3. Results and Discussion
3.1. UV-Vis Spectro Photometer Study
Bioreduction of aqueous Ag+ ions can easily be followed by UV-vis spectro photometer, and one of the most important features in optical absorbance spectra of metal nanoparticles is surface plasmon band, which is due to collective electron oscillation around the surface mode of the particles. Previous studies have shown that silver exhibits yellowish-brown color due to the excitations of their surface plasmon response (SPR) , when dissolved in water. The color of the solution changes from colorless to brownish yellow, within 50 minutes at 80°C and dark yellow; this reaction takes up to 2 hours for completion at room temperature (Figures 2(a)–2(c)). The possible explanation of difference in the reduction time could be due to the difference in their reduction potential for both the metal ions.
Metal nanoparticles such as silver and gold have free electrons, which gives rise to SPR absorption band . The characteristic SPR resonance band of biogenic AgNPs occurred at 420 nm and 416 nm for reaction carried out at 80°C and room temperature, respectively, (Figures 3(a)-3(b)). The reactants are consumed rapidly eventually leading to the formation of smaller nanoparticles [15, 16].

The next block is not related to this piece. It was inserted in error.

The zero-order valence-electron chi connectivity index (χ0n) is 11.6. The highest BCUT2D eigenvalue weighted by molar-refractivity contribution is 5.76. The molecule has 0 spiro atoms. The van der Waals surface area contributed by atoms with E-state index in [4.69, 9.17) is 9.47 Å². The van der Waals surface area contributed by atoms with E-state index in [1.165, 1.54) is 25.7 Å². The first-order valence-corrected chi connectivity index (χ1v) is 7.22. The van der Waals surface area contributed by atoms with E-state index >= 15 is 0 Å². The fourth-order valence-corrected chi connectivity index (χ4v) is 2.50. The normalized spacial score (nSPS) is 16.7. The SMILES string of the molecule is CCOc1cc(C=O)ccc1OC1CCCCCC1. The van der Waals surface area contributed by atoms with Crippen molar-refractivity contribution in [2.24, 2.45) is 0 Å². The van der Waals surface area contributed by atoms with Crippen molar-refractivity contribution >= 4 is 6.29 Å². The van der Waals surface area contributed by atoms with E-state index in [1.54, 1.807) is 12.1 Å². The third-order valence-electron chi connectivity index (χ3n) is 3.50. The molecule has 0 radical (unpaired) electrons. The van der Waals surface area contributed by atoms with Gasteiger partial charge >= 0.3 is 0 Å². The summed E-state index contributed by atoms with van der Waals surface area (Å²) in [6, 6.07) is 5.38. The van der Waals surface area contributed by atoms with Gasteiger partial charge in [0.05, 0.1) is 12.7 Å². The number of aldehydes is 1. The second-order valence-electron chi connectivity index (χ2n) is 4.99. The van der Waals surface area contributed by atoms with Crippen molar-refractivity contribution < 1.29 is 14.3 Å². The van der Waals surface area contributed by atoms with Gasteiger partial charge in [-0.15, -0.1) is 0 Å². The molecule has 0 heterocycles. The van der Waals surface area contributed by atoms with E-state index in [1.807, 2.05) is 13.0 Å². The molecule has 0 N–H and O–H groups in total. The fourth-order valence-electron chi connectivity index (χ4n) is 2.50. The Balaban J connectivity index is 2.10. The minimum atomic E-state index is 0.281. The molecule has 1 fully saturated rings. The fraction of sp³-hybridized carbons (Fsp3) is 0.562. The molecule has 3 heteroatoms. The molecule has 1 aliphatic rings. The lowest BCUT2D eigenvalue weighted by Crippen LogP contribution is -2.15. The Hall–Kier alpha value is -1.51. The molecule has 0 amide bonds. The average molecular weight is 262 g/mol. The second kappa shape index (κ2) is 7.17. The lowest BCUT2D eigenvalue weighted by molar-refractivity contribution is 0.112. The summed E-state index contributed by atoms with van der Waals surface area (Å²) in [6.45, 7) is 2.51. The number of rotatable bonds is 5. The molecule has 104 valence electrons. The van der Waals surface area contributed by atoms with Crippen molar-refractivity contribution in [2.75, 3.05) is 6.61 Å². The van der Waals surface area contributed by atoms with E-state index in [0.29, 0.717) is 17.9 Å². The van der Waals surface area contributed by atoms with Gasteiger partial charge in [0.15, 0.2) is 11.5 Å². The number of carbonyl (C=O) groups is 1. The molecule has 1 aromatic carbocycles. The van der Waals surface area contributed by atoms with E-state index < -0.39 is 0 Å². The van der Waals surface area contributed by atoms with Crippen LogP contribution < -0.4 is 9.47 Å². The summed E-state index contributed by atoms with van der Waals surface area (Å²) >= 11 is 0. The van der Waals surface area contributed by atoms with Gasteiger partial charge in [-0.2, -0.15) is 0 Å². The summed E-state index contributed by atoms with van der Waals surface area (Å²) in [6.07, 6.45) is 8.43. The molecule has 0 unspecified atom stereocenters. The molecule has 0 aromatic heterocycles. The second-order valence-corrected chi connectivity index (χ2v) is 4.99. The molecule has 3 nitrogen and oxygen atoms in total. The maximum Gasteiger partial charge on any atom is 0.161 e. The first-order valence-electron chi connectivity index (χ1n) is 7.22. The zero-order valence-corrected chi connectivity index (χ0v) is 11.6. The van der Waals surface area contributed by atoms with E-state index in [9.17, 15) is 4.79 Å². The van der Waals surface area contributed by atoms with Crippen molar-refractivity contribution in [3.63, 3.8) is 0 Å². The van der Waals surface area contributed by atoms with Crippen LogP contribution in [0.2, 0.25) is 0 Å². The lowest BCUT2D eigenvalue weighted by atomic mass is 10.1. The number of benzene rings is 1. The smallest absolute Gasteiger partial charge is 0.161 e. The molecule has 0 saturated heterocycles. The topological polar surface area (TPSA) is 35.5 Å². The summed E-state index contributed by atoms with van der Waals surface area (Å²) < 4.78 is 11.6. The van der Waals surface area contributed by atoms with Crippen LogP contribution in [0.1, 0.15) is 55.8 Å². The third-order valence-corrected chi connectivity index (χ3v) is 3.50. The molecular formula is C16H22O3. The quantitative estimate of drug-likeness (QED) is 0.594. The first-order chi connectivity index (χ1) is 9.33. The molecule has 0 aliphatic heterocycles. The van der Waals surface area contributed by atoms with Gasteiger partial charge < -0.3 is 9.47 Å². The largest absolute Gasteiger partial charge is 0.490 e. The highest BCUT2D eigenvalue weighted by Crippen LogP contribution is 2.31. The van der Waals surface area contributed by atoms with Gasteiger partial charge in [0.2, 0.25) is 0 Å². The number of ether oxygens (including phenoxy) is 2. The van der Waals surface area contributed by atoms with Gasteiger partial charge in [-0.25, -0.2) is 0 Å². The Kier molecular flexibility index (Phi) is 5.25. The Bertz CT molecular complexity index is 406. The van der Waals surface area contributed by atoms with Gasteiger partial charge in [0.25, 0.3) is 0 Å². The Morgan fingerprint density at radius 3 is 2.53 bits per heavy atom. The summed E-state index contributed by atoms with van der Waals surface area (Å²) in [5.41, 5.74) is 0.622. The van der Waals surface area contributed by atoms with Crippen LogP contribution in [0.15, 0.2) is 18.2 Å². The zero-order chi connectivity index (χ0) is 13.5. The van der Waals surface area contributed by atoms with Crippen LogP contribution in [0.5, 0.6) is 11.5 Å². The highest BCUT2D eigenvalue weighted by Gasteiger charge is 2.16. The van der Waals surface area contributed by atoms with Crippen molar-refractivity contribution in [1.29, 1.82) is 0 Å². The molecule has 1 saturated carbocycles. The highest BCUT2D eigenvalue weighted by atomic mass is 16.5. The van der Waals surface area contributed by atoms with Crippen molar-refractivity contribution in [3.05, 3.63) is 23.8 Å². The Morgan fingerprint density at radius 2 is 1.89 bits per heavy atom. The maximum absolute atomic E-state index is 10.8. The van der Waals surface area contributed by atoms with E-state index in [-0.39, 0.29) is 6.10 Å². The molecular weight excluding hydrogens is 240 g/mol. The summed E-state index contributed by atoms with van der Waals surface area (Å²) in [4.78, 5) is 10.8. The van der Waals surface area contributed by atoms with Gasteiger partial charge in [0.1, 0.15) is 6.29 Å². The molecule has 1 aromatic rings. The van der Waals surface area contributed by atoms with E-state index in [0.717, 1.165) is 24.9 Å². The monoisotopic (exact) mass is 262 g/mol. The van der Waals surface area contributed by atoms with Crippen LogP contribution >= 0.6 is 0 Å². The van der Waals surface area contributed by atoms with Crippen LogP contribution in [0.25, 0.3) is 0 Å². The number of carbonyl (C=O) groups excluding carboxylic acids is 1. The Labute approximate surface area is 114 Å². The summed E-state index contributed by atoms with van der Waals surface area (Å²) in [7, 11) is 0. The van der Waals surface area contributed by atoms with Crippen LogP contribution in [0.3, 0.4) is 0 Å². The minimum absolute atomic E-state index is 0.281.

3.2. SEM and EDX Studies
Figures 4(a)–4(d) show the SEM images of the synthesized AgNPs. The overall morphology of AgNPs is more clearly seen, and the particles are monodispersed, having circular and flower shapes, respectively, at 80°C and 25°C.
Figures 5(a)-5(b) show the EDX spectrum of AgNPs synthesized at 25°C and 80°C. Strong signals from the silver atoms in the nanoparticles were observed, and signals from Si, K, C, and Pt atoms were also recorded. The C and K signals were likely due to X-ray emission from carbohydrates/proteins/enzymes present in the cell wall of the biomass. Metallic AgNPs generally show typical absorption peak approximately at 3 KeV due to SPR . The presence of the elemental silver can be observed in the graph obtained from EDX analysis, which also supports the XRD results.
3.3. XRD and FTIR Studies
The XRD pattern of the AgNPs is shown in Figures 6(a) and 6(b). Various Bragg reflections clearly indicated the presence of (111) and (200) sets of lattice planes and further on the basis that they can be indexed as face-centered-cubic (FCC) structure of silver. Hence from the XRD pattern it is clear that AgNPs formed using Dioscorea rhizome broth were essentially crystalline in nature. In addition to the Bragg peaks representative of FCC AgNPs, additional as yet unassigned peaks are also observed suggesting that the crystallization of bio-organic phase occurs on the surface of the nanoparticles.